A New Approach By the Peruvian Government
The International Covenant on Civil and Political Rights (ICCPR), signed in 1966 under the auspices of the United Nations, gives people the right to freedom of religion. Article 18 of the Convention outlines this right both by guaranteeing individuals’ “freedom of thought, conscience and religion” as well as the right to manifest their belief individually and in community. The Convention also outlines that freedom of religion shall be recognized irrespective of race, color, sex, language, religion or political opinion. According to this international agreement then, not only do citizens have the right to hold and manifest their religious or other belief, but can also expect the state to ensure this right without discrimination.
As a doctoral student combining interests in Religious Studies and Human Rights, the right to freedom of religion as expressed and protected under the ICCPR is an international standard and thus becomes one important starting point in a discussion of freedom of religion. This is also the case in Perú where I had the opportunity to travel to this summer in order to conduct research for my dissertation.
I had always had in mind the idea of working in the geographical area of Latin America. My interest in Perú was peaked while reading a comparative analysis of the growth in the 1980’s and beyond of non-Catholic religions throughout Latin America. I learned that Perú is one of the countries which had experienced the most dramatic growth of non-Catholic religions outside of the Caribbean. Given Perú’s strong historical and contemporary inter-connectedness with the Catholic Church, I wondered how this shift was being lived, and what the possible repercussions were on freedom of religion and the wider political framework.
During my four-week stay, I had the opportunity to interview 35 people of many diverse backgrounds and interests: from human rights activists to religious leaders, elected congressmen to writers and artists. Everyone was open to my many questions about religion; in fact most were happy that someone had finally come to study what they perceive as one of Perú’s richest resources.
I quickly learned that the questions on religious freedom I was asking were the very ones being hotly debated in various segments of Peruvian society; they touched on issues dealing with the imminent political decentralization, the results of the Truth Commission (the conclusion of which was both celebrated and protested at the end of August) as well as proposed constitutional changes. The rest of this article will discuss in some detail the possible constitutional changes in regard to religion.
According to the religious leaders I interviewed, there is ample freedom to hold and practice the belief of one’s choice. Based on in-depth interviews with members of minority religious communities, including but not limited to, Anglicans, Baptists, Jews and Mormons, I was quickly persuaded that religious belief and practice are free and restricted only in so far as other rights are abided by. In this sense, article 18 of the ICCPR (see above) as well as article 2 of Perú’s 1993 constitution are observed. Article 2 of the Peruvian constitution states that:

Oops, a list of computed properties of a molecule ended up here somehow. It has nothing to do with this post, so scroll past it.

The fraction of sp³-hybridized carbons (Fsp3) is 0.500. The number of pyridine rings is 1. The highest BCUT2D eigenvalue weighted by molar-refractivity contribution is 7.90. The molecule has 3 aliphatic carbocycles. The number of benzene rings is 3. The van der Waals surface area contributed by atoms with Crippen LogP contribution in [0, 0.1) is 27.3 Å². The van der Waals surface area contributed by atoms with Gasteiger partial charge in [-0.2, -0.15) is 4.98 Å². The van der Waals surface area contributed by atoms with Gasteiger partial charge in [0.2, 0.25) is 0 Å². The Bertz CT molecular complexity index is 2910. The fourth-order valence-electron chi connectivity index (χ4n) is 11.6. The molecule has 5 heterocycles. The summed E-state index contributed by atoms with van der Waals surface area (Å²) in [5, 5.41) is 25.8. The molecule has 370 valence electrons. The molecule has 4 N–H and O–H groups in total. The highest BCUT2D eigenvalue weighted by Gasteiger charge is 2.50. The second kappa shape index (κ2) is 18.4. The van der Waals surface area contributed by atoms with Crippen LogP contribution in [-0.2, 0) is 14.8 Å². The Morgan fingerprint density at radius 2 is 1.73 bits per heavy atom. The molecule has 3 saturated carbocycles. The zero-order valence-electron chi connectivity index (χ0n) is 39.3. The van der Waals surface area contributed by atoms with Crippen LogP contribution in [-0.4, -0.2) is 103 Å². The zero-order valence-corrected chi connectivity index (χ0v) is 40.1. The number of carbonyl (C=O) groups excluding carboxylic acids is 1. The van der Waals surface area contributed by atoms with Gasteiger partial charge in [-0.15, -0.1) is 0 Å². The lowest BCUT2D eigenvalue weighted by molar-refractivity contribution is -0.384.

Toda persona tiene derecho: 3) A la libertad de conciencia y de religión, en forma individual o asociada. No hay persecución por razón de ideas or creencias. No hay delito de opinión. El ejercicio público de todas las confesiones es libre, siempre que no ofenda la moral ni altere el orden público.
However, what of the question of religious discrimination? Are all religions and religious people treated equally in Perú? A short historical/constitutional tangent describing the development of religious freedom might be useful at this juncture.
As Guillermo Garcia-Montufar writes in his article entitled Antecedents, Perspectives, and Projections of a Legal Project about religious Liberty in Peru, until November 11th 1915, worship was illegal for all non-Catholic religions. On this day, the Peruvian Congress promulgated Law 2193 which abolished total protection of the Catholic Church by the state and allowed for freedom of worship for non-Catholic religions (until this time all non-Catholic religions were worshipping discreetly, at times secretly). The constitution of 1920 built on this notion and included in its text the freedom of conscience and belief—an act which pre-dated the United Nations Universal Declaration of Human Rights by 28 years.1
We can see that at the time of these constitutional developments in the early part of this Century, the categorization of religions into Catholic and non-Catholic meant a new freedom for non-Catholic religions; non-Catholics were able to worship in public and officially marry within their faith. However, this does not mean that non-Catholic religions received the same status or protection under the constitution.
The Constitucion Politica Del Perú of 1993 states in article 50 that:
Dentro de un régimen de independencia y autonomía, el Estado reconoce a la Iglesia Católica como elemento importante en la formación histórica, cultural y moral del Perú, y le presta su colaboración. El Estado respeta otras confesiones y puede establecer formas de colaboración con ellas.
In my interview with Protestant Congressman Alejos of Ayacucho there are two words that are particularly difficult for those wishing to render the constitution more neutral vis a vis religions: the word ‘presta’ in the first sentence and the words ‘puede establecer’ in the second. The problem, in a nutshell, is that the Catholic Church is given not only special status, but the state lends its attention to it. In contrast, the state may establish forms of collaboration with non-Catholic religions. In reference to the Catholic Church then, the verb is active whereas in the case of the other religions it is conditional.